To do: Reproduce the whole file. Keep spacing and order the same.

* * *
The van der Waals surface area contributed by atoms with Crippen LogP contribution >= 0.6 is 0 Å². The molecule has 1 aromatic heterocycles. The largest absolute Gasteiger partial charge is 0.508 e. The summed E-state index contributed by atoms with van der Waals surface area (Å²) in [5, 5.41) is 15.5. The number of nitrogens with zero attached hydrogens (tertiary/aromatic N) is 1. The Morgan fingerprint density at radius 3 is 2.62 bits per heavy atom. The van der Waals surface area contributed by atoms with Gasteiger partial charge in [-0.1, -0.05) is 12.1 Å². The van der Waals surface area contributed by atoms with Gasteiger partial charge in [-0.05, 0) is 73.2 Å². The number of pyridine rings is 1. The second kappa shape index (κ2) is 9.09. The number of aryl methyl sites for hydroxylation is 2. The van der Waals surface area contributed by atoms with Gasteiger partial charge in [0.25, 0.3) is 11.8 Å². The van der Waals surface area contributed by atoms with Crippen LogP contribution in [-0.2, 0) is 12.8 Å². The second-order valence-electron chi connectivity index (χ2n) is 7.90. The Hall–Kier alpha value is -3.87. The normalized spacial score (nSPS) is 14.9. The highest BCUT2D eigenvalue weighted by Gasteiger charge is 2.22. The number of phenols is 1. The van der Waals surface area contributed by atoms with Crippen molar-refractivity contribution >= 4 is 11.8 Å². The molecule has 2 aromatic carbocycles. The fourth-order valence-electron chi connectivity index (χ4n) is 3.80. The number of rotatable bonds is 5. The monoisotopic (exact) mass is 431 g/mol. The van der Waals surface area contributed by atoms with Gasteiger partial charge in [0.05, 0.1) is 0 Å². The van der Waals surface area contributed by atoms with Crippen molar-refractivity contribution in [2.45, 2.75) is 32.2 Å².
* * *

The van der Waals surface area contributed by atoms with Crippen LogP contribution >= 0.6 is 0 Å². The molecule has 1 aromatic heterocycles. The largest absolute Gasteiger partial charge is 0.508 e. The summed E-state index contributed by atoms with van der Waals surface area (Å²) in [5, 5.41) is 15.5. The number of nitrogens with zero attached hydrogens (tertiary/aromatic N) is 1. The Morgan fingerprint density at radius 3 is 2.62 bits per heavy atom. The van der Waals surface area contributed by atoms with Gasteiger partial charge in [-0.1, -0.05) is 12.1 Å². The van der Waals surface area contributed by atoms with Gasteiger partial charge in [-0.05, 0) is 73.2 Å². The number of pyridine rings is 1. The second kappa shape index (κ2) is 9.09. The number of aryl methyl sites for hydroxylation is 2. The van der Waals surface area contributed by atoms with Gasteiger partial charge in [0.25, 0.3) is 11.8 Å². The van der Waals surface area contributed by atoms with Crippen LogP contribution in [-0.2, 0) is 12.8 Å². The second-order valence-electron chi connectivity index (χ2n) is 7.90. The Hall–Kier alpha value is -3.87. The normalized spacial score (nSPS) is 14.9. The highest BCUT2D eigenvalue weighted by Gasteiger charge is 2.22. The number of phenols is 1. The van der Waals surface area contributed by atoms with Crippen molar-refractivity contribution >= 4 is 11.8 Å². The molecule has 2 aromatic carbocycles. The fourth-order valence-electron chi connectivity index (χ4n) is 3.80. The number of rotatable bonds is 5. The monoisotopic (exact) mass is 431 g/mol. The van der Waals surface area contributed by atoms with Gasteiger partial charge in [0.05, 0.1) is 0 Å². The van der Waals surface area contributed by atoms with Crippen molar-refractivity contribution in [2.45, 2.75) is 32.2 Å².